The murine resistance gene Lsh/Ity/Bcg regulates activation of macrophages for tumour necrosis factor-alpha (TNF-alpha)-dependent production of nitric oxide mediating antimicrobial activity against Leishmania, Salmonella and Mycobacterium. As Lsh is differentially expressed in macrophages from different tissue sites, experiments were performed to determine whether interaction with extracellular matrix (ECM) proteins would influence the macrophage TNF-alpha response. Plating of bone marrow-derived macrophages onto purified fibrinogen or fibronectin-rich L929 cell-derived matrices, but not onto mannan, was itself sufficient to stimulate TNF-alpha release, with significantly higher levels released from congenic B10.L-Lshr compared to C57BL/10ScSn (Lshs) macrophages. Only macrophages plated onto fibrinogen also released measurable levels of nitrites, again higher in Lshr compared to Lshs macrophages. Addition of interferon-gamma (IFN-gamma), but not bacterial lipopolysaccharide or mycobacterial lipoarabinomannan, as a second signal enhanced the TNF-alpha and nitrite responses of macrophages plated onto fibrinogen, particularly in the Lshr macrophages. Interaction with fibrinogen and fibronectin also primed macrophages for an enhanced TNF-alpha response to leishmanial parasites, but this was only translated into enhanced nitrite responses in the presence of IFN-gamma. In these experiments, Lshr macrophages remained superior in their TNF-alpha responses throughout, but to a degree which reflected the magnitude of the difference observed on ECM alone. Hence, the specificity for the enhanced TNF-alpha responses of Lshr macrophages lay in their interaction with fibrinogen and fibronectin ECM, while a differential nitrite response was only observed with fibrinogen and/or IFN-gamma. The results are discussed in relation to the possible function of the recently cloned candidate gene Nramp, which has structural identity to eukaryote transporters and an N-terminal cytoplasmic proline/serine-rich putative SH3 binding domain. PMID:8045593

  1. Anti-oxidant inhibition of hyaluronan fragment-induced inflammatory gene expression

    PubMed Central

    Eberlein, Michael; Scheibner, Kara A; Black, Katharine E; Collins, Samuel L; Chan-Li, Yee; Powell, Jonathan D; Horton, Maureen R

    2008-01-01

    Background The balance between reactive oxygen species (ROS) and endogenous anti-oxidants is important in maintaining healthy tissues. Excessive ROS states occur in diseases such as ARDS and Idiopathic Pulmonary Fibrosis. Redox imbalance breaks down the extracellular matrix component hyaluronan (HA) into fragments that activate innate immune responses and perpetuate tissue injury. HA fragments, via a TLR and NF-?B pathway, induce inflammatory gene expression in macrophages and epithelial cells. NAC and DMSO are potent anti-oxidants which may help balance excess ROS states. Methods We evaluated the effect of H2O2, NAC and DMSO on HA fragment induced inflammatory gene expression in alveolar macrophages and epithelial cells. Results NAC and DMSO inhibit HA fragment-induced expression of TNF-? and KC protein in alveolar and peritoneal macrophages. NAC and DMSO also show a dose dependent inhibition of IP-10 protein expression, but not IL-8 protein, in alveolar epithelial cells. In addition, H2O2 synergizes with HA fragments to induce inflammatory genes, which are inhibited by NAC. Mechanistically, NAC and DMSO inhibit HA induced gene expression by inhibiting NF-?B activation, but NAC had no influence on HA-fragment-AP-1 mediated gene expression. Conclusion ROS play a central role in a pathophysiologic "vicious cycle" of inflammation: tissue injury generates ROS, which fragment the extracellular matrix HA, which in turn synergize with ROS to activate the innate immune system and further promote ROS, HA fragment generation, inflammation, tissue injury and ultimately fibrosis. The anti-oxidants NAC and DMSO, by inhibiting the HA induced inflammatory gene expression, may help re-balance excessive ROS induced inflammation. PMID:18986521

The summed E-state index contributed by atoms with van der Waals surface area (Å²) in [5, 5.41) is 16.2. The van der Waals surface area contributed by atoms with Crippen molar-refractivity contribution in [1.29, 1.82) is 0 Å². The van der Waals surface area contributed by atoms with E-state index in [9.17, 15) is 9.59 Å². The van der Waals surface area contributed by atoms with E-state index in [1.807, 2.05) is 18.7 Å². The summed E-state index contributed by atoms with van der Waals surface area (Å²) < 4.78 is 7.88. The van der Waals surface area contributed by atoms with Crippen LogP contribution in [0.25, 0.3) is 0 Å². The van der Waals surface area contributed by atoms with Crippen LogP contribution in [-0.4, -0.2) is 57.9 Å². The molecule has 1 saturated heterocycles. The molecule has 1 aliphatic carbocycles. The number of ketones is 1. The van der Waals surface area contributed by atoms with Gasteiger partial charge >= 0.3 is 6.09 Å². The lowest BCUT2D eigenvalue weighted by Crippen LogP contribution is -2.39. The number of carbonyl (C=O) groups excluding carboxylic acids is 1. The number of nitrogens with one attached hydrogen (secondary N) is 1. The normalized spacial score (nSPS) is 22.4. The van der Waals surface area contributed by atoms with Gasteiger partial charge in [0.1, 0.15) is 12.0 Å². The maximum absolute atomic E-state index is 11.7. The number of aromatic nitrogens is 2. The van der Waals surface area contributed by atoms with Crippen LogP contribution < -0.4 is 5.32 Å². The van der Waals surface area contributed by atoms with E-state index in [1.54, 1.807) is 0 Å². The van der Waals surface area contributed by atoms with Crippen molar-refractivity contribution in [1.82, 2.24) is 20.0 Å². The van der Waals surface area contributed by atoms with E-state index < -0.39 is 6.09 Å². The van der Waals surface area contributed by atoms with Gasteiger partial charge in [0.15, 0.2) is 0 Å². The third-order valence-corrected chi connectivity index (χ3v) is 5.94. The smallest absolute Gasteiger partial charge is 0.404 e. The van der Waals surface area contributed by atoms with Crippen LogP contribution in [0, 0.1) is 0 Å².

2. Paradoxical Roles of Tumour Necrosis Factor-Alpha in Prostate Cancer Biology

    PubMed Central

    Tse, Brian W. C.; Scott, Kieran F.; Russell, Pamela J.

    2012-01-01

    Tumour necrosis factor (TNF) is a pleiotropic cytokine with dual roles in cancer biology including prostate cancer (PCa). On the one hand, there is evidence that it stimulates tumour angiogenesis, is involved in the initiation of PCa from an androgen-dependent to a castrate resistant state, plays a role in epithelial to mesenchymal plasticity, and may contribute to the aberrant regulation of eicosanoid pathways. On the other hand, TNF has also been reported to inhibit neovascularisation, induce apoptosis of PCa cells, and stimulate antitumour immunity. Much of the confusion surrounding its seemingly paradoxical roles in cancer biology stems from the dependence of its effects on the biological model within which TNF is investigated. This paper will address some of these issues and also discuss the therapeutic implications. PMID:23326670

  3. Synergistic uveitic effects of tumor necrosis factor-alpha and interleukin-1 beta.

    PubMed

    Fleisher, L N; Ferrell, J B; McGahan, M C

    1992-06-01